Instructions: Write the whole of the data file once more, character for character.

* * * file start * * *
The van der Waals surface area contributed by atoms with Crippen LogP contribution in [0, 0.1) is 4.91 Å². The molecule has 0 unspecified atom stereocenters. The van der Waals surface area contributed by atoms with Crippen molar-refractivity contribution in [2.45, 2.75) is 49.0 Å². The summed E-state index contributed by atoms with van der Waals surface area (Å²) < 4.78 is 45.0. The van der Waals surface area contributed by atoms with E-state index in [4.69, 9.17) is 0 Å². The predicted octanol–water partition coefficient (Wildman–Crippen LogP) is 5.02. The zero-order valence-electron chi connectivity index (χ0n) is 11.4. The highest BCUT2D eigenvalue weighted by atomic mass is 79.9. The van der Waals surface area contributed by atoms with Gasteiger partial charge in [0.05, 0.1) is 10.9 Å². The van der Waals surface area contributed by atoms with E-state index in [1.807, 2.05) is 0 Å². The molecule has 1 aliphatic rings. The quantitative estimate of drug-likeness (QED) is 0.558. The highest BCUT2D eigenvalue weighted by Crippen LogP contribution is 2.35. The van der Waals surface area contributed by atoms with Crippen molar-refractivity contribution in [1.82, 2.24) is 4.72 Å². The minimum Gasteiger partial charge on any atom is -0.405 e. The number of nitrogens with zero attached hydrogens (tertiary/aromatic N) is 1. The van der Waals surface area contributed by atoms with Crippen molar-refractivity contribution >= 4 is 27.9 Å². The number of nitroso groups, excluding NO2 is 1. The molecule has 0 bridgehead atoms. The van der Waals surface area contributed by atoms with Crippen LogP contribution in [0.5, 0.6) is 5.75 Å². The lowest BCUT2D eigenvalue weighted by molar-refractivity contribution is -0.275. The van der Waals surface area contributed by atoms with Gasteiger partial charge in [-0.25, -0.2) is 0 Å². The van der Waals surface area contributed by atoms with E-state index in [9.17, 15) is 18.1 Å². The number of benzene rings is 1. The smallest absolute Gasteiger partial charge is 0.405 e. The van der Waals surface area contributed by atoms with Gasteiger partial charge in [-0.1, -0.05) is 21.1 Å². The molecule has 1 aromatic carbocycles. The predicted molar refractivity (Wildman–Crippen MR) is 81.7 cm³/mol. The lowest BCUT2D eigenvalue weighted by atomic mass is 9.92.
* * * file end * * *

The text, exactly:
The van der Waals surface area contributed by atoms with Crippen LogP contribution in [0, 0.1) is 4.91 Å². The molecule has 0 unspecified atom stereocenters. The van der Waals surface area contributed by atoms with Crippen molar-refractivity contribution in [2.45, 2.75) is 49.0 Å². The summed E-state index contributed by atoms with van der Waals surface area (Å²) < 4.78 is 45.0. The van der Waals surface area contributed by atoms with E-state index in [4.69, 9.17) is 0 Å². The predicted octanol–water partition coefficient (Wildman–Crippen LogP) is 5.02. The zero-order valence-electron chi connectivity index (χ0n) is 11.4. The highest BCUT2D eigenvalue weighted by atomic mass is 79.9. The van der Waals surface area contributed by atoms with Gasteiger partial charge in [0.05, 0.1) is 10.9 Å². The van der Waals surface area contributed by atoms with E-state index in [1.807, 2.05) is 0 Å². The molecule has 1 aliphatic rings. The quantitative estimate of drug-likeness (QED) is 0.558. The highest BCUT2D eigenvalue weighted by Crippen LogP contribution is 2.35. The van der Waals surface area contributed by atoms with Crippen molar-refractivity contribution in [1.82, 2.24) is 4.72 Å². The minimum Gasteiger partial charge on any atom is -0.405 e. The number of nitrogens with zero attached hydrogens (tertiary/aromatic N) is 1. The van der Waals surface area contributed by atoms with Crippen molar-refractivity contribution >= 4 is 27.9 Å². The number of nitroso groups, excluding NO2 is 1. The molecule has 0 bridgehead atoms. The van der Waals surface area contributed by atoms with Crippen LogP contribution in [0.5, 0.6) is 5.75 Å². The lowest BCUT2D eigenvalue weighted by molar-refractivity contribution is -0.275. The van der Waals surface area contributed by atoms with Gasteiger partial charge in [-0.25, -0.2) is 0 Å². The van der Waals surface area contributed by atoms with E-state index in [9.17, 15) is 18.1 Å². The number of benzene rings is 1. The smallest absolute Gasteiger partial charge is 0.405 e. The van der Waals surface area contributed by atoms with Gasteiger partial charge in [-0.1, -0.05) is 21.1 Å². The molecule has 1 aromatic carbocycles. The predicted molar refractivity (Wildman–Crippen MR) is 81.7 cm³/mol. The lowest BCUT2D eigenvalue weighted by atomic mass is 9.92.